Normal Ageing Vs Dementia

Alzheimer's Society

How is dementia different from normal ageing?

Many of us get a little more forgetful as we get older. Most people will need a bit longer to remember things, get distracted more easily or struggle to multi-task as well as they once did. This may become noticeable particularly from middle age - usually taken as during our 40s, 50s and early 60s - onwards.

These changes are normal, but they can be a nuisance and at times frustrating. However, you may worry that these things are an early sign of dementia. It's important not to worry too much about this. For most people, these changes will be the result of normal ageing and won't be down to dementia.

What is dementia and what are the symptoms?

Dementia is the term for a group of symptoms that occur when the brain is damaged by diseases. This includes Alzheimer's disease or diseases of the blood vessels that can cause a stroke. These diseases can cause a significant decline in a person's mental abilities or 'cognitive function' - our capacity for things like memory, thinking and reasoning.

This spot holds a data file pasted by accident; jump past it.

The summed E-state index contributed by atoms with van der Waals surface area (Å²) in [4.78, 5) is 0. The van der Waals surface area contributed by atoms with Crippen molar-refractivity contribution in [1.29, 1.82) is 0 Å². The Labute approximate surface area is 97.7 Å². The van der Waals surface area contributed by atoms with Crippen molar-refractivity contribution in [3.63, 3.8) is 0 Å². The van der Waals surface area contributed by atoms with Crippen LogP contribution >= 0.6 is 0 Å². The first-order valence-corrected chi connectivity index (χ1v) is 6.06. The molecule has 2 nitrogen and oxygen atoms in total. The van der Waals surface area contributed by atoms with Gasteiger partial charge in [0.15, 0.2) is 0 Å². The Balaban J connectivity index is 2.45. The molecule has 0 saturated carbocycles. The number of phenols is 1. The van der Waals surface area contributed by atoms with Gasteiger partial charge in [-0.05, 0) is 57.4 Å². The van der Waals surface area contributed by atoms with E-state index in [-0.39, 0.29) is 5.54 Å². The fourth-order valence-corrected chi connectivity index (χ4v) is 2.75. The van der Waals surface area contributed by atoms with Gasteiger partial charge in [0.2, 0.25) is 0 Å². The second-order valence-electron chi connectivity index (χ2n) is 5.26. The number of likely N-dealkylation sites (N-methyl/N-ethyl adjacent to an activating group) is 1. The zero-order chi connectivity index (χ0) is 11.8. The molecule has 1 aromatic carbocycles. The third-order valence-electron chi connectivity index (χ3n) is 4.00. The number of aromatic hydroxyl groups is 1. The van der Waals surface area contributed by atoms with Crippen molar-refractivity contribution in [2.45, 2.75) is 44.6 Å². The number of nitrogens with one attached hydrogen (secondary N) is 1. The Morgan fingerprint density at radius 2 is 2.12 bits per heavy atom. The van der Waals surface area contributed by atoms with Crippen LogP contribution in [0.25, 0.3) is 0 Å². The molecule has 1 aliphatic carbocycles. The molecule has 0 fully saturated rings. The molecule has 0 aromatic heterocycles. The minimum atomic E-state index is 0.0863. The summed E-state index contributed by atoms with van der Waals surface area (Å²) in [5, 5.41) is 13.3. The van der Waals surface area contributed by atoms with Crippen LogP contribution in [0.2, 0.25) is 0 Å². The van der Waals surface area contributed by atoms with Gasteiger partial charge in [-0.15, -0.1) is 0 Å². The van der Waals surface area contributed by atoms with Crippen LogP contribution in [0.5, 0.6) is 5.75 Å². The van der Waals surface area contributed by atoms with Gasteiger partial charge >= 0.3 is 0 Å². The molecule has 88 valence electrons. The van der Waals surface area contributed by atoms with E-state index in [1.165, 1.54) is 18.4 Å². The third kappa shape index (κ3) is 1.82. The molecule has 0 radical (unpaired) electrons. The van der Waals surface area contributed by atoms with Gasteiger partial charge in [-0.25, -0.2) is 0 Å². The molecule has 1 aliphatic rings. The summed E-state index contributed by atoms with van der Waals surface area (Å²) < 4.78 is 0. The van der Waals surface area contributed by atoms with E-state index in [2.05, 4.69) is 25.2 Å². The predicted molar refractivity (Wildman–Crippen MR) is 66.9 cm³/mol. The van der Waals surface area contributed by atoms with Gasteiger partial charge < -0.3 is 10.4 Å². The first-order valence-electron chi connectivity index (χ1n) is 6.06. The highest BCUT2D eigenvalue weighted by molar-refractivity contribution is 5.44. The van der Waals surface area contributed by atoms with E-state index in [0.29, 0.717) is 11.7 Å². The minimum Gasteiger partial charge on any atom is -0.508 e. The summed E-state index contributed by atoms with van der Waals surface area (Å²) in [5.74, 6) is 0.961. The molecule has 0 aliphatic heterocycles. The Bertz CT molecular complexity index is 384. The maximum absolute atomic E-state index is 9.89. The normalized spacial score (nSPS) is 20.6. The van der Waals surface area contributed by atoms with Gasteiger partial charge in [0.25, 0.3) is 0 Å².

For a doctor to diagnose dementia, a person's symptoms must have become bad enough to significantly affect their daily life, not just be an occasional minor irritation. This means having new problems with everyday activities about the house, in the community or at work. For example, starting to have problems paying household bills, using the phone, managing medicines, driving safely or meeting up with friends.

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